March 25, 2014 — The Supreme Court on Tuesday morning heard two businesses' challenges to the federal contraceptive coverage rules, in a case that both sides say could have broad implications for women's rights, religious liberty, corporate law and anti-discrimination protections, the New York Times reports (Liptak, New York Times, 3/24).
The contraceptive coverage rules, which are being implemented under the Affordable Care Act (PL 111-148), require most for-profit, private businesses to offer contraceptive coverage in their employer-sponsored health plans. Houses of worship are exempt from the requirement, and religiously affiliated not-for-profits are eligible for an accommodation that ensures they do not have to pay for or directly provide the coverage to their employees.
The case before the high court involves two corporations: Hobby Lobby, an arts-and-crafts retail chain, and Conestoga Wood Specialties, a cabinet maker. The owners of both companies oppose the use of intrauterine devices and emergency contraceptives, which they claim are tantamount to abortifacients, and thus object to offering comprehensive contraceptive coverage to their employees (Women's Health Policy Report, 3/20).
The Hobby Lobby and Conestoga cases are among several dozen lawsuits against the contraceptive coverage rules. To date, lower courts have been divided in cases they have considered (Pittman, MedPage Today, 3/24). However, in almost all of the cases involving businesses, courts have granted the companies at least temporary reprieves from having to offer the coverage, according to Politico (Haberkorn, Politico, 3/25).
The Supreme Court consolidated the Hobby Lobby and Conestoga cases for review, with each side granted 45 minutes to make oral arguments beginning at 10 a.m. on Tuesday (Denniston, SCOTUSblog, 3/20).
Impact on Access to Contraception
The impact of the case largely hinges on the breadth of the justices' ruling, which is expected by the end of June (New York Times, 3/24).
Most directly, such a ruling would block tens of thousands of workers whose employers object to contraception from accessing the coverage through their employee health plans (Savage, Los Angeles Times/Chicago Tribune, 3/24).
In an amicus brief supporting the government's position, the Guttmacher Institute argued that many women cannot afford the most-effective contraceptive methods and that requiring contraceptive coverage would help reduce unintended pregnancies and abortions (Liptak, New York Times, 3/25).
Reproductive-rights advocates planned to gather at the Supreme Court Tuesday during the oral arguments. National Abortion Federation President and CEO Vicki Saporta said, "The stakes ... are absolutely huge." She added, "I don't think most people in this country want their employer to determine what kind of medical procedures and prescriptions they can access based on that employer's religious, political, or philosophical beliefs" (Snow Hopkins, National Journal, 3/24).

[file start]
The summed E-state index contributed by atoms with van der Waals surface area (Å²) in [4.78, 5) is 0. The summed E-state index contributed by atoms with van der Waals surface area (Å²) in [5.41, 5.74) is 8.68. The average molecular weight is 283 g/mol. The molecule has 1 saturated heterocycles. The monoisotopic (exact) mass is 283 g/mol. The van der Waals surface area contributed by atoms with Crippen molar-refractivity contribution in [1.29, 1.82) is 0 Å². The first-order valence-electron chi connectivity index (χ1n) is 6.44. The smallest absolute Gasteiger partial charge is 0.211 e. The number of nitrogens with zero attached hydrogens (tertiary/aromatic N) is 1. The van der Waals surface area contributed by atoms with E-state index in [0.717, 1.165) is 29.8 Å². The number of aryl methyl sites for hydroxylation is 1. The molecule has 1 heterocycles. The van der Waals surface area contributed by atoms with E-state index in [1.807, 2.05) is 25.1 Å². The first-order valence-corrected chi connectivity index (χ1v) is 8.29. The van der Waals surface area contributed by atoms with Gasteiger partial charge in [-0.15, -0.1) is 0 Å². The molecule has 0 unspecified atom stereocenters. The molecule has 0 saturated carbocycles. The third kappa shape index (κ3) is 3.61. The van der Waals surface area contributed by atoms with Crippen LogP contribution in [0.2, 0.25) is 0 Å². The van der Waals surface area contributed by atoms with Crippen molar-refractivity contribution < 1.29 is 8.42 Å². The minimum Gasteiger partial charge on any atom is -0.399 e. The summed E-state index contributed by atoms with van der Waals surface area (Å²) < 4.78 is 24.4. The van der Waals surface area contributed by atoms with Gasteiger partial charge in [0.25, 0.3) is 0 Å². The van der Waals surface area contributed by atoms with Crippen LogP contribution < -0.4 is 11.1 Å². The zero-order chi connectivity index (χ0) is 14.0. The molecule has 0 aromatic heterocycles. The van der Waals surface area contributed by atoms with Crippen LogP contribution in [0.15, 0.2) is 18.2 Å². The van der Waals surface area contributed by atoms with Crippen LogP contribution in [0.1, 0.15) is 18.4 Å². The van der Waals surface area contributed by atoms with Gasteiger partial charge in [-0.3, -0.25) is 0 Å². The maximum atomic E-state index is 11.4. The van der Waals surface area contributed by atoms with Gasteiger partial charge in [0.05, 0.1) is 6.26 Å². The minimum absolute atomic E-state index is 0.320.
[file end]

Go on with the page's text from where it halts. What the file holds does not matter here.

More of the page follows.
Meanwhile, stakeholders on both sides have noted that the ruling's impact could extend far beyond women's rights issues. Religious objection to laws "arise in many settings," and contraceptive coverage supporters have warned that a ruling in favor of the businesses could make it more difficult to enforce laws that protect health, safety and civil rights, according to the Times.
Former Solicitor General Walter Dellinger, who filed an amicus brief supporting the government, said, "We would be entering a new world in which, for the first time, commercial enterprises could successfully claim religious exemptions from laws that govern everyone else," adding, "A win for Hobby Lobby could turn out to be a significant setback for gay rights."
In the government's brief, Solicitor General Donald Verrilli argued that a broad decision in favor of the businesses could undermine minimum wage and overtime laws, Social Security taxes and vaccination requirements, all of which have been challenged on religious grounds in the past.
However, supporters of Hobby Lobby and Conestoga say that potential implications for areas such as gay rights are overstated. They argue that the real issue at stake is protecting individuals' religious freedom (New York Times, 3/24).
Paul Clement, a former solicitor general who is arguing the case for Hobby Lobby and Conestoga, said, "This isn't a case about access to contraception. It's not like the families here are taking action to prevent their employees from getting these devices if they want to do it with their own money and on their own time" (Totenberg, "Morning Edition," NPR, 3/25).
Some observers doubt that the court would issue a broad ruling, regardless of which party it sides with. Marcia Boumil, an associate professor of public health and community medicine at the Tufts University School of Medicine who has studied the case, predicted that the court would issue a ruling that will be unambiguous and "narrow, not attempting to rule -- or allow an opinion that offers interpretation -- beyond religion and birth control" (MedPage Today, 3/24).